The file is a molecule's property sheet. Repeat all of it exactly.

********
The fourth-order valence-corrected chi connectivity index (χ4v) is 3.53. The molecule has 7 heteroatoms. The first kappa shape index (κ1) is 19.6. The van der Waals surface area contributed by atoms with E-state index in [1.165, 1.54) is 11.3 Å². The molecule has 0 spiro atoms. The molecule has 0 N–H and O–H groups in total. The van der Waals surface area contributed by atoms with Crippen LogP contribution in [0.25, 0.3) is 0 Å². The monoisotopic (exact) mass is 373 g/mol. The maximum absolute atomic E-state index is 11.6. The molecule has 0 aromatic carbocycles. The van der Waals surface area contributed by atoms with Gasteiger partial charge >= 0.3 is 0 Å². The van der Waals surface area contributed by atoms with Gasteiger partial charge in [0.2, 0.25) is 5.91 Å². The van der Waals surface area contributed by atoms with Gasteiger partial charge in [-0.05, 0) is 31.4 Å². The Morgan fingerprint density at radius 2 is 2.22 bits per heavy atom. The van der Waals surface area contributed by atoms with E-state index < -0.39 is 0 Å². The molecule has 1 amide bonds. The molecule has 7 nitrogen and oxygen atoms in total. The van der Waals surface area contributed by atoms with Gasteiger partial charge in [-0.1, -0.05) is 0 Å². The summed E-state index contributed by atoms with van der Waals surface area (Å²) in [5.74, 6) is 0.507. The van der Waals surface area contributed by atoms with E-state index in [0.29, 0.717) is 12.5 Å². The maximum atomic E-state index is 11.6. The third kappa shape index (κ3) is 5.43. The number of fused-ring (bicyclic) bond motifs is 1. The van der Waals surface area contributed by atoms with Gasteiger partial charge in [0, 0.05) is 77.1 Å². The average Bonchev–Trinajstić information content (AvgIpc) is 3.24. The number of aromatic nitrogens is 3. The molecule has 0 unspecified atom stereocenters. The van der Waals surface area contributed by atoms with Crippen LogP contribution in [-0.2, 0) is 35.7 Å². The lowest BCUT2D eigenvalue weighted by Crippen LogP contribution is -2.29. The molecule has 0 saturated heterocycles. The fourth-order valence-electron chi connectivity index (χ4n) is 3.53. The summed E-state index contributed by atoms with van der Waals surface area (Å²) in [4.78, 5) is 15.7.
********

The fourth-order valence-corrected chi connectivity index (χ4v) is 3.53. The molecule has 7 heteroatoms. The first kappa shape index (κ1) is 19.6. The van der Waals surface area contributed by atoms with E-state index in [1.165, 1.54) is 11.3 Å². The molecule has 0 spiro atoms. The molecule has 0 N–H and O–H groups in total. The van der Waals surface area contributed by atoms with Crippen LogP contribution in [0.25, 0.3) is 0 Å². The monoisotopic (exact) mass is 373 g/mol. The maximum absolute atomic E-state index is 11.6. The molecule has 0 aromatic carbocycles. The van der Waals surface area contributed by atoms with Gasteiger partial charge >= 0.3 is 0 Å². The van der Waals surface area contributed by atoms with Gasteiger partial charge in [0.2, 0.25) is 5.91 Å². The van der Waals surface area contributed by atoms with Gasteiger partial charge in [-0.05, 0) is 31.4 Å². The Morgan fingerprint density at radius 2 is 2.22 bits per heavy atom. The van der Waals surface area contributed by atoms with E-state index < -0.39 is 0 Å². The molecule has 1 amide bonds. The molecule has 7 nitrogen and oxygen atoms in total. The van der Waals surface area contributed by atoms with Gasteiger partial charge in [-0.1, -0.05) is 0 Å². The summed E-state index contributed by atoms with van der Waals surface area (Å²) in [5.74, 6) is 0.507. The van der Waals surface area contributed by atoms with E-state index in [0.29, 0.717) is 12.5 Å². The maximum atomic E-state index is 11.6. The third kappa shape index (κ3) is 5.43. The number of fused-ring (bicyclic) bond motifs is 1. The van der Waals surface area contributed by atoms with Gasteiger partial charge in [0, 0.05) is 77.1 Å². The average Bonchev–Trinajstić information content (AvgIpc) is 3.24. The number of aromatic nitrogens is 3. The molecule has 0 unspecified atom stereocenters. The van der Waals surface area contributed by atoms with Crippen LogP contribution in [-0.2, 0) is 35.7 Å². The lowest BCUT2D eigenvalue weighted by Crippen LogP contribution is -2.29. The molecule has 0 saturated heterocycles. The fourth-order valence-electron chi connectivity index (χ4n) is 3.53. The summed E-state index contributed by atoms with van der Waals surface area (Å²) in [4.78, 5) is 15.7.